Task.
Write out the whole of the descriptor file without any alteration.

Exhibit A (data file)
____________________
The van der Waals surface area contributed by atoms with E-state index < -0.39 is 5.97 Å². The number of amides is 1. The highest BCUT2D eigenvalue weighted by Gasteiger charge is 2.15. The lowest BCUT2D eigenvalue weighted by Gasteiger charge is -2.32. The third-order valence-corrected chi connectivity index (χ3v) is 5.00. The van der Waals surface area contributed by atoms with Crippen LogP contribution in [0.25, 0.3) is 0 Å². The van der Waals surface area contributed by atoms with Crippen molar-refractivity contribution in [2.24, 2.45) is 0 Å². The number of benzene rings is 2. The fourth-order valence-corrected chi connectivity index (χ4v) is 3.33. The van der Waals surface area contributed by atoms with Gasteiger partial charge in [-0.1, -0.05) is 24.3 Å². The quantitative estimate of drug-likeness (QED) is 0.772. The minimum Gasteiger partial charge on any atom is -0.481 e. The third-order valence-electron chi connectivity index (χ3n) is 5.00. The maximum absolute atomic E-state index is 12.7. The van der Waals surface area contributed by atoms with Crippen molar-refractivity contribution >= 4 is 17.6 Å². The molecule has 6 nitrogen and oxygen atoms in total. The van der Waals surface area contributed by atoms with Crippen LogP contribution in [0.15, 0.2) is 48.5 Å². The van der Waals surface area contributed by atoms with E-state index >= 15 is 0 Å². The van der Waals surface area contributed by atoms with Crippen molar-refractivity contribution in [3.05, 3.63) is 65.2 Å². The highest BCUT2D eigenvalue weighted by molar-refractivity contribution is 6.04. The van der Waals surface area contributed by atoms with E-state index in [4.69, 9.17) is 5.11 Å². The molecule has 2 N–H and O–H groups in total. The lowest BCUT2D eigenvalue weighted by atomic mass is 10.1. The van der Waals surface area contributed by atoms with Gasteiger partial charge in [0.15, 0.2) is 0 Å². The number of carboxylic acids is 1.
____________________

The van der Waals surface area contributed by atoms with E-state index < -0.39 is 5.97 Å². The number of amides is 1. The highest BCUT2D eigenvalue weighted by Gasteiger charge is 2.15. The lowest BCUT2D eigenvalue weighted by Gasteiger charge is -2.32. The third-order valence-corrected chi connectivity index (χ3v) is 5.00. The van der Waals surface area contributed by atoms with Crippen LogP contribution in [0.25, 0.3) is 0 Å². The van der Waals surface area contributed by atoms with Crippen molar-refractivity contribution in [2.24, 2.45) is 0 Å². The number of benzene rings is 2. The fourth-order valence-corrected chi connectivity index (χ4v) is 3.33. The van der Waals surface area contributed by atoms with Gasteiger partial charge in [-0.1, -0.05) is 24.3 Å². The quantitative estimate of drug-likeness (QED) is 0.772. The minimum Gasteiger partial charge on any atom is -0.481 e. The third-order valence-electron chi connectivity index (χ3n) is 5.00. The maximum absolute atomic E-state index is 12.7. The van der Waals surface area contributed by atoms with Crippen molar-refractivity contribution >= 4 is 17.6 Å². The molecule has 6 nitrogen and oxygen atoms in total. The van der Waals surface area contributed by atoms with Crippen LogP contribution in [0.15, 0.2) is 48.5 Å². The van der Waals surface area contributed by atoms with E-state index >= 15 is 0 Å². The van der Waals surface area contributed by atoms with Crippen molar-refractivity contribution in [3.05, 3.63) is 65.2 Å². The highest BCUT2D eigenvalue weighted by molar-refractivity contribution is 6.04. The van der Waals surface area contributed by atoms with E-state index in [4.69, 9.17) is 5.11 Å². The molecule has 2 N–H and O–H groups in total. The lowest BCUT2D eigenvalue weighted by atomic mass is 10.1. The van der Waals surface area contributed by atoms with Gasteiger partial charge in [0.15, 0.2) is 0 Å². The number of carboxylic acids is 1.